Page:Men of the Time, eleventh edition.djvu/966

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RUBINSTEIN— RUSKIN.

in singing and in comic opera. Being at once engaged at the Opera Comique, she made her first appear- ance in Harold's " Marie/' and with such success that she was speedily entrusted with other importfuit cha- racters^ such as Anna in " LaDame Blanche," Zerlina in " Fra Diavolo/' and Benjamin in "Joseph." The first part which Madame Roze " created " was that of " Th^r^se " in "Le Fils du Brigadier/' by Victor Mass^. By her performance of the part of Djelma in Auber's opera, '* Le Premier Jour du Bon- heur/* she attained the position of an operatic star. Shortly after- wards she played Marguerite in "Faust" at the Paris Opera, and she achieved another success at the Op6ra Comique in the character of Jeanne in "L'Ombre." On the breaking out of the war in 1870 she went to Italy, where she worked hard at her profession. While waiting for an opportunity of pre- senting herself before an English audience, she went to Brussels and played in Verdi's "Ballo in Mas- chera," amid rapturous applause. She made her debut with Mr. Mapleson's company at Her Ma- jesty's Theatre, Drury Lane, in 1872, as Marguerite in "Faust," and since then has appeared in all the great rdles of dramatic opera. Madame Boze is the wife of Mr. J. H . Mapleson, lessee of Her Majesty's Theatre.

RUBINSTEIN, Anthony, a Rus- sian pianist and composer, born at Wechwotynetz, on the frontier of Roumania, Nov. 30, 1829, was taken to Moscow while quite a child, and studied the piano imder Alexis Vil- loing, after having received pre- liminary instruction from his mother. He made his first appear- ance in public when only eight years old, and at the age of ten went with his teacher to Paris, ' where he resided two years, per- forming at several concerts with a success which won for him the en- couragement and the advice of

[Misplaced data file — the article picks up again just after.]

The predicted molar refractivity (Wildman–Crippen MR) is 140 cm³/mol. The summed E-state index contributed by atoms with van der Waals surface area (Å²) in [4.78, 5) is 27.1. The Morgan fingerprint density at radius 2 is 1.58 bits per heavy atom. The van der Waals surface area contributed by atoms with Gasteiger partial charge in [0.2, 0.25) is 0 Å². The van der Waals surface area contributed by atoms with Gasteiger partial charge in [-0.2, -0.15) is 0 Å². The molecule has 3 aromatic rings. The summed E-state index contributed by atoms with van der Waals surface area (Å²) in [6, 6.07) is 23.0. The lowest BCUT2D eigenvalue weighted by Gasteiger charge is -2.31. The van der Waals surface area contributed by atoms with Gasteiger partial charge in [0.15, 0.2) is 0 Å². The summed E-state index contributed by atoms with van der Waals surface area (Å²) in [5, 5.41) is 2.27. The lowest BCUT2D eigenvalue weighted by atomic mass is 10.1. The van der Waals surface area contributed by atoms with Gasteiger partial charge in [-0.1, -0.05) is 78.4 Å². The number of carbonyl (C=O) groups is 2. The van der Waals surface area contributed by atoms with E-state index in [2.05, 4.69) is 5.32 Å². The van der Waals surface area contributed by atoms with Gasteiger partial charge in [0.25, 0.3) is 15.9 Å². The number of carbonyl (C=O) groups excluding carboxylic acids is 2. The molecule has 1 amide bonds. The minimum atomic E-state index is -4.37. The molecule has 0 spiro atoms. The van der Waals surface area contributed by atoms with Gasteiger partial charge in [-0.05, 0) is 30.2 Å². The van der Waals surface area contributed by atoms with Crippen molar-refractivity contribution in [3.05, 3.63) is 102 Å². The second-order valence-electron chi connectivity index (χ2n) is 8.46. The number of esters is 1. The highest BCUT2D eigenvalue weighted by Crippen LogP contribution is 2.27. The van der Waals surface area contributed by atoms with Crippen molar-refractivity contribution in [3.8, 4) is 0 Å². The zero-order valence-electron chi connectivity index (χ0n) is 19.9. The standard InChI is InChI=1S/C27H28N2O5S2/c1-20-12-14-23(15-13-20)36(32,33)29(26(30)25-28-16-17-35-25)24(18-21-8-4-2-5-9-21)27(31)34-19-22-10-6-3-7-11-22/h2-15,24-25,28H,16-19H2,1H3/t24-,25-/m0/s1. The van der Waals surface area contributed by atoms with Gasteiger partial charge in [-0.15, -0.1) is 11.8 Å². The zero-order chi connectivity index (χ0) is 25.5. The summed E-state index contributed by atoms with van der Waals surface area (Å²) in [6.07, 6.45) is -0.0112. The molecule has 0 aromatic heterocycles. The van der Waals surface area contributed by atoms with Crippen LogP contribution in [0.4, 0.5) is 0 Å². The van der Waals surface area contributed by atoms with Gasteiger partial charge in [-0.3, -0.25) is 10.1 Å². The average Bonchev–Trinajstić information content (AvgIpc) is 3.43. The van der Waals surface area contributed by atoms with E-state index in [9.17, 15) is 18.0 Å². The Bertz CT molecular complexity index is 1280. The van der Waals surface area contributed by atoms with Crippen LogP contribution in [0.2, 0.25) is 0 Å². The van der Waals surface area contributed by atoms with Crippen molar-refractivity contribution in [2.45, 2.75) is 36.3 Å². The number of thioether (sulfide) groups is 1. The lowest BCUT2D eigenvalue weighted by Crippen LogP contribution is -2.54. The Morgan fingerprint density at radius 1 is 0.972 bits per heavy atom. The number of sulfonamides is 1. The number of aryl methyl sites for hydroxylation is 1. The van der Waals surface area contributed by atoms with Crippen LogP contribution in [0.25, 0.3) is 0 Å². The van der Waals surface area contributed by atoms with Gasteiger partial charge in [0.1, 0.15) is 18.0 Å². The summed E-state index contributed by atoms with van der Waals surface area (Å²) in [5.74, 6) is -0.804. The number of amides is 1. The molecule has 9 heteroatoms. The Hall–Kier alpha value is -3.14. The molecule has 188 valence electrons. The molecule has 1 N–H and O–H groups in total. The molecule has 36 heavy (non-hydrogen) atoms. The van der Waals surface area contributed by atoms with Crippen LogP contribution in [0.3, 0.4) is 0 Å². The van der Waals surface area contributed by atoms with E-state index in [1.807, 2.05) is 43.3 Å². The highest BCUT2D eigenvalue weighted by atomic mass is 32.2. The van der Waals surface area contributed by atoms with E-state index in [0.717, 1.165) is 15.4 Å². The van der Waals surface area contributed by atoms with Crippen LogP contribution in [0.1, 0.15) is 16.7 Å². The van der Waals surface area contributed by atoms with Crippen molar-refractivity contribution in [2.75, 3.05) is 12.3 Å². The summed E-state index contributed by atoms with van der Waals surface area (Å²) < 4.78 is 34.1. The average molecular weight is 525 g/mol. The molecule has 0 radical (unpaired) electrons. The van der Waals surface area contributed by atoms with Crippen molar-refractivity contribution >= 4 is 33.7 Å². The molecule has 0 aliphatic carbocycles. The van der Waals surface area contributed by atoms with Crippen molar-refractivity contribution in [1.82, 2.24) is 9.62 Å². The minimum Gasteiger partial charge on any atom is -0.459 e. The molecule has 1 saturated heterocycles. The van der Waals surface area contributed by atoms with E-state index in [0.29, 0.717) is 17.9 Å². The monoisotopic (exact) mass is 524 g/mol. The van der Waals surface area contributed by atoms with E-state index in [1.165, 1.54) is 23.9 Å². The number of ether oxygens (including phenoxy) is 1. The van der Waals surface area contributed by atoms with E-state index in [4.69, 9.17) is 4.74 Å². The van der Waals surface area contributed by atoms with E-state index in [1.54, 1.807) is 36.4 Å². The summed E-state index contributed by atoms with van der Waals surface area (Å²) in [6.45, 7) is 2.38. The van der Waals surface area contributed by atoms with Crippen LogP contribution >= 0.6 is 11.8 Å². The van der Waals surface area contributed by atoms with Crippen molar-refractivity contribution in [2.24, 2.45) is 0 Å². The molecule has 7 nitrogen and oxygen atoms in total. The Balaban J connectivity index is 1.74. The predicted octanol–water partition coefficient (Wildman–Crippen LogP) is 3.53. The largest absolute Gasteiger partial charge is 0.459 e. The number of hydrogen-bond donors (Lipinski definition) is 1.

Liszt. Next he visited England, Sweden, and Germany. At Berlin, where hds relatives had determined to settle for some time, he studied composition under Dehn. On the completion of his course of instruc- tion he devoted himself for some time to teaching, first at Berlin and afterwards at Vienna. He then returned to his native country, where he was appointed pianist to the Grand-Duchess Helena, and subsequently director of the con- certs of the Russian Musical Society. In the spring of 1868 he again visited Paris, and he next came to London, achieving, in both capitals, a brilliant success as a pianist and dramatic composer. Among his operas are "Dimitri Donskoi," " Les Chasseurs Sib^riens/' " La Vengeance/' "Tom le Fou," "Les Enfants des Bruy^res," and "Lalla Roukh," most of them represented in St. Petersburg, Berlin, and Vienna, and some of them in London j " Nero," represented at Covent Garden Theatre in 1877. His oratorio, " Paradise Lost," has been often performed with great success : notably in the Salle de la Noblesse at St. Petersburg, on Dec. 17, 1876. His sacred drama, "The Maccabees," was produced at the Imperial Opera House, Vienna, in 1878 J and he is now engaged in the composition of anew opera, entitled " Ivan Kalashorikoff." M. Rubin- stein has composed a large number of "Studies" for the pianoforte, sonatas, romances, trios, overtures, and symphonies.

RUPERT'S LAND, Bishop op. (See Machbay, Dr.)

RUSKIN, John, M.A., art critic, son of a London merchant, born in London in Feb., 1819, having been educated at Christ Church, Oxford, gained the Newdigate prize for poetry in 1839, and devoted himself to the cultivation of the pictorial art, which he practised with suc- cess tmder Copley Fielding and J. D. Harding. A pamphlet in de- fence of Invner and the modern